The radiation of energy from the Earth’s surface is much weaker than that given by the sun, and the time in which the Sun is not “giving” energy to the Earth is short enough (meaning that the Earth has lost less heat than it receives from the Sun in a given day) that the Earth is able to maintain an average surface temperature of 59 degrees Fahrenheit. This is in large part due to the Greenhouse effect.
The greenhouse effect is basically the fact that that the atmosphere stores energy radiated by the sun, also by the Earth and thus it radiates energy (heat) back. Like the Earth, the atmosphere keep radiating as long as it has energy. This Greenhouse effect is enhanced when more matter is in the sky such as clouds. Cloud cover will not only absorb, hold, and radiate more energy but they also reflect energy back down to the Earth. In a nutshell, an overcast night will stay warmer longer than a cloudless night.
Aviation Weather – Greenhouse effect – Image provided by the NOAA
So, speaking of clouds, let’s talk more about how water effects this whole ballet of aviation weather. We all know that water travels around the globe in the air. We also know it gets into the air by evaporation and sublimation. We know its main sources are river, lakes, oceans, plant life (transpiration), ice, and runoff. Here is a handy picture to show it all in action:
We also know that the more water in the air, the more greenhouse effect is having its, well… effect. The number one source of moisture for our atmosphere is the Earth’s Oceans.
Water covers more than 70% of the surface of the earth, so you can understand why the oceans get their very own section in this study of aviation weather. Much like the air over the surface of the earth, the ocean currents work to move warm water toward the poles and colder water toward the equator.
Unlike the ocean, the Sun’s rays do not penetrate deep into the earth. The transparency of the water allows the Sun’s radiation to get WAY down and thus transfer energy to great depths. In some places, like the tropics, light can reach depths of 200 meters. This means that it takes a great deal of energy to heat up the oceans and thus they remain somewhat temperate. By contrast, it means the oceans take much longer to cool and radiate warmth for longer periods of time (basically always).
The ocean also can store larger amounts of heat than land can. In fact, the majority of Earth’s heat is stored in the oceans. So, if the oceans got “all the heat,” and the warm water in the ocean (like the warm air) is trying to switch places with the cooler water near the poles, then you can imagine how much the ocean currents have to do with the weather we face as pilots in the skies. Major currents such as the Gulf Stream, send a whole lot of heat to the poles where heat transfers from warmer to cooler things until it equalizes.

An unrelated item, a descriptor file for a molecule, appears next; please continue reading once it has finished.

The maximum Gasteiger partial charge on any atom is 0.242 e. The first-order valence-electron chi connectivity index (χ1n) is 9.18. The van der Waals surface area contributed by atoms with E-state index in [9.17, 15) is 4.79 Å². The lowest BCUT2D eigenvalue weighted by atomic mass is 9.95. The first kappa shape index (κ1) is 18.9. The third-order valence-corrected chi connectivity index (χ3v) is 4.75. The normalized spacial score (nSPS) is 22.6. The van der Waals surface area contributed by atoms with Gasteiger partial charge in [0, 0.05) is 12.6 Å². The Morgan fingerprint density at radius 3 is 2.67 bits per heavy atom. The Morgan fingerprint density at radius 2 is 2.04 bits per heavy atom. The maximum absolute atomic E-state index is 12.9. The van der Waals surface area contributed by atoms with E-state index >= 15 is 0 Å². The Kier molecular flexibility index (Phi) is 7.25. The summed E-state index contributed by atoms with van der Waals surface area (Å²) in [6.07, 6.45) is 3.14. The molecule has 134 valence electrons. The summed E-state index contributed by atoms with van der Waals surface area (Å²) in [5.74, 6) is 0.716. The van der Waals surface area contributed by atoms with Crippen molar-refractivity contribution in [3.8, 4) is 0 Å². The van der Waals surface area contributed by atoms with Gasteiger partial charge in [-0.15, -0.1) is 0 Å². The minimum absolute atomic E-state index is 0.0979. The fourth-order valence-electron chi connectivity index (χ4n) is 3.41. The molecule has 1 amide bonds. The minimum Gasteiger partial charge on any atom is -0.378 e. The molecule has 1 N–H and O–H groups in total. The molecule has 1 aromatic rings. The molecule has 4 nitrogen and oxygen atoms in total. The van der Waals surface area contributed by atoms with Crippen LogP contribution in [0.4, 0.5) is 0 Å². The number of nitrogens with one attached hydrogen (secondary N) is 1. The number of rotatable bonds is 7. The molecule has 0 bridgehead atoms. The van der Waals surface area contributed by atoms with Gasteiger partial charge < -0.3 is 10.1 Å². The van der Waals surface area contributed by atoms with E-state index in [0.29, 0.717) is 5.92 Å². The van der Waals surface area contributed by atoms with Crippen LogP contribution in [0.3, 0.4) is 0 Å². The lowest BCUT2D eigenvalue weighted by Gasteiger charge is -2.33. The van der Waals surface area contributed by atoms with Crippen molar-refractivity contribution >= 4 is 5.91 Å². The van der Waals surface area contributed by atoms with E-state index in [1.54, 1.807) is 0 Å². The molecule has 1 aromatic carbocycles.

Red = Warmer water
Blue = Cooler water
A little fact for you: The salinity of water effects the freezing temperature. Water with a salinity of 17% freezes at about 30°F (-1°C) and 35% water freezes at about 28.5°F (-2C). The Atlantic ocean is more salty that the pacific.
For pilots who fly in coastal areas, this difference in heating and cooling can have dramatic effects on the weather in the form of sea breezes, which will have their own article as we continue to break down the weather sciences.
I found it somewhat surprising to have not considered the Ocean’s currents and heat transfer for understanding weather. But doing so somehow made it a little easier to picture the flow of the air over certain terrain or even building a healthy respect for the awesome power of what was going on in the invisible air around the airplane.
I was in Hawaii recently (February) and on the North Shore, there were some pretty impressive waves rolling in. Crowds of people would sit on the sand, far from the waves reach, and just watch in silence. Like being in a temple of some kind, everyone had a certain reverence and awe for what was happening.
I found myself thinking of a flying trip I did to Mammoth Lakes one afternoon in a Cessna 172 and how it felt a bit like being caught in one of those massive waves pounding down on the aircraft. I thought of how the big difference was the difference in atmospheres and how if one were to think of weather like being in a submarine with wings, fully submerged under water, how similar the experiences would be.
It’s remarkable how the rolling waves on the ocean resemble storm clouds in the sky . . .
While on that beach looking at those massive waves, a life guard came up to us and warned of the area’s notorious rip tides. How they pull you out far enough to be caught in the Ocean currents around the islands and how there was no way to get back to land if such a thing happened. One such current would take you all the way up to Alaska before it let you go.
Lucky for us, our aircraft are better swimmers but the visual of water somehow brings it together for me. Dense water below, thinner atmosphere above, churning, mixing, struggling for balance.
I digress… The point is that the heating/cooling of the ocean and the currents caused by such heating affects the heating and cooling of the air. Two massive atmospheres (The ocean and the sky) both experiencing the same processes and you can picture the way one such atmosphere would behave in a situation to get insight into the other.
One example of this that has worked well for me it the ridgeline wind and mountain waves. I have a great deal of experience with river rapids, eddies, currents, etc and for me to apply that visual as I approach the Sierras is fairly accurate and helpful.
The next article that will follow this will not get into the science of what creates weather, but rather it will be on a specific weather phenomenon and the technique of flying though it.